Dating back to between 325 and 350 AD, the Speyer wine bottle is thought to be the world’s oldest bottle of wine. Now held in the Wine Museum in the German city of Speyer, where it was rediscovered in 1867, an analysis of its contents revealed that it holds an ethanol-based liquid. But the glass bottle remains unopened and the vintage unknown. Any prospective wine tasters should be wary – preserved historic beverages can be pungent, to say the least.
The widespread use of glass as a storage vessel throughout history highlights the material’s resilience and functionality. Glass is a useful material for everything from preserving food to carrying the signals that power the internet. So essential is glass to human development that the United Nations named 2022 the International Year of Glass to celebrate its contribution to cultural and scientific development.
Glass has sometimes been referred to as a material which can infinitely be recycled without it impacting its quality, purity or durability. Recycled glass can be crushed into glass cullets, which can be melted down and used to produce more glass. Glass used for packaging has a high recycling rate compared to other packaging materials. In Europe, the average glass recycling rate is 76%, compared to 41% for plastic packaging and 31% for wooden packaging.
When glass is left in the natural environment, it is less likely to cause pollution than plastic. Unlike plastics, which break down into microplastics that can leach into our soils and water, glass is non-toxic. “Glass is mainly made of silica, which is a natural substance,” says Franziska Trautmann, the co-founder of Glass Half Full, a New Orleans-based company that recycles glass into sand that can be used for coastal restoration and disaster relief. Silica, also known as silica dioxide, makes up 59% of the Earth’s crust. Since it is a natural compound, there is no concern about leaching or environmental degradation.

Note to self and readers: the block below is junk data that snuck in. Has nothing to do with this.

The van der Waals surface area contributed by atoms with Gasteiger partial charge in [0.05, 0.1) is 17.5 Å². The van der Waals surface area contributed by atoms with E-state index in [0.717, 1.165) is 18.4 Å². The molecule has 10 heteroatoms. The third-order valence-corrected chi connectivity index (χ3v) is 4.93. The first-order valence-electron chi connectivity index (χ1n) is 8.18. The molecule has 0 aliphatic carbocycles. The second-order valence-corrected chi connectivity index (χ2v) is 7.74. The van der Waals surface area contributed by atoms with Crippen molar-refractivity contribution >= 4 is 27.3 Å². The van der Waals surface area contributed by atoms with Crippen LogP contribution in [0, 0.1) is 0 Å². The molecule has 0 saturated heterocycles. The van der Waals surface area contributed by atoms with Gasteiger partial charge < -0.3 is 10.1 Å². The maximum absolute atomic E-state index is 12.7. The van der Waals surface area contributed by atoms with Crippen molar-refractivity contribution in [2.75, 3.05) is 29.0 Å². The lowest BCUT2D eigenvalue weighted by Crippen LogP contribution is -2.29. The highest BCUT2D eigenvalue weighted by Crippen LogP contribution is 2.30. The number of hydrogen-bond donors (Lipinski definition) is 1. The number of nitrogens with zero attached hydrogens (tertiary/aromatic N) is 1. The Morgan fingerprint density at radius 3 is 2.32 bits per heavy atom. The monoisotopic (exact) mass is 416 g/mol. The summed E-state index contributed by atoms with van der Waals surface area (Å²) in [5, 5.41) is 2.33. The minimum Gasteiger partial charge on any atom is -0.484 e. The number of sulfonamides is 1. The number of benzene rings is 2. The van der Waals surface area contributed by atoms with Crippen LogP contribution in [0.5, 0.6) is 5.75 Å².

Because of this, glass is often touted as a more sustainable alternative to plastic.
However, glass bottles have a higher environmental footprint than plastic and other bottled container materials including drinks cartons and aluminum cans. The mining of silica sand can cause significant environmental damage, ranging from land deterioration to the loss of biodiversity. Violations of basic workers’ rights have also been found in Shankargarh, India, which is the biggest supplier of silica sand to the country’s glass industry. Some studies have also shown that extended exposure to silica dust can pose a public health risk, as it can lead to acute silicosis, an irreversible, long-term lung disease caused by the inhalation of silica dust over an extended period of time. Silicosis may first appear as a persistent cough or shortness of breath, and may result in respiratory failure.
Extracting sand for glass production may also have contributed to the current global sand shortage. Sand is the second most-used resource in the world after water – people use some 50 billion tonnes of “aggregate”, the industry term for sand and gravel, each year.
Its uses range from land regeneration to microchips. According to the UN, sand is now used faster than it can be replenished.